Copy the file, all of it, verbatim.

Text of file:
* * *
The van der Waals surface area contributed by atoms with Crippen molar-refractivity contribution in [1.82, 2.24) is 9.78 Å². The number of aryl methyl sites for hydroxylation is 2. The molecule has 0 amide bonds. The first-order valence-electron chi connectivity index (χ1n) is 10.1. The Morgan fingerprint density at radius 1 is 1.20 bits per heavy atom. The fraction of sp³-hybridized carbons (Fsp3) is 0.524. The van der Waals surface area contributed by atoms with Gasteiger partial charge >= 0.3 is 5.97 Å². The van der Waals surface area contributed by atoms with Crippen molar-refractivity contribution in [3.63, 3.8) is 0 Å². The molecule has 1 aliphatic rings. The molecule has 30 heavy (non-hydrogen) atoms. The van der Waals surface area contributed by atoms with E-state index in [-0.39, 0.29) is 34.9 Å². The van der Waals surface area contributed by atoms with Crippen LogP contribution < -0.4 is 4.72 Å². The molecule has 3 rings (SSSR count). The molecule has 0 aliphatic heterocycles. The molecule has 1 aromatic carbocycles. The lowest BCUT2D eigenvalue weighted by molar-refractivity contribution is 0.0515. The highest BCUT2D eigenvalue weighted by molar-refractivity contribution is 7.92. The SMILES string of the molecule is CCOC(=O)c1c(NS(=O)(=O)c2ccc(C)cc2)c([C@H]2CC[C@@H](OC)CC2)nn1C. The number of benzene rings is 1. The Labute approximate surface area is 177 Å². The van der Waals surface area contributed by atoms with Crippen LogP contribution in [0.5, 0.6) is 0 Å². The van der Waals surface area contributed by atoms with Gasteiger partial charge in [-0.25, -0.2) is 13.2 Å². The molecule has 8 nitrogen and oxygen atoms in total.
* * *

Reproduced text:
The van der Waals surface area contributed by atoms with Crippen molar-refractivity contribution in [1.82, 2.24) is 9.78 Å². The number of aryl methyl sites for hydroxylation is 2. The molecule has 0 amide bonds. The first-order valence-electron chi connectivity index (χ1n) is 10.1. The Morgan fingerprint density at radius 1 is 1.20 bits per heavy atom. The fraction of sp³-hybridized carbons (Fsp3) is 0.524. The van der Waals surface area contributed by atoms with Gasteiger partial charge >= 0.3 is 5.97 Å². The van der Waals surface area contributed by atoms with Crippen molar-refractivity contribution in [3.63, 3.8) is 0 Å². The molecule has 1 aliphatic rings. The molecule has 30 heavy (non-hydrogen) atoms. The van der Waals surface area contributed by atoms with E-state index in [-0.39, 0.29) is 34.9 Å². The van der Waals surface area contributed by atoms with Crippen LogP contribution < -0.4 is 4.72 Å². The molecule has 3 rings (SSSR count). The molecule has 0 aliphatic heterocycles. The molecule has 1 aromatic carbocycles. The lowest BCUT2D eigenvalue weighted by molar-refractivity contribution is 0.0515. The highest BCUT2D eigenvalue weighted by molar-refractivity contribution is 7.92. The SMILES string of the molecule is CCOC(=O)c1c(NS(=O)(=O)c2ccc(C)cc2)c([C@H]2CC[C@@H](OC)CC2)nn1C. The number of benzene rings is 1. The Labute approximate surface area is 177 Å². The van der Waals surface area contributed by atoms with Crippen LogP contribution in [0.5, 0.6) is 0 Å². The van der Waals surface area contributed by atoms with Gasteiger partial charge in [-0.25, -0.2) is 13.2 Å². The molecule has 8 nitrogen and oxygen atoms in total.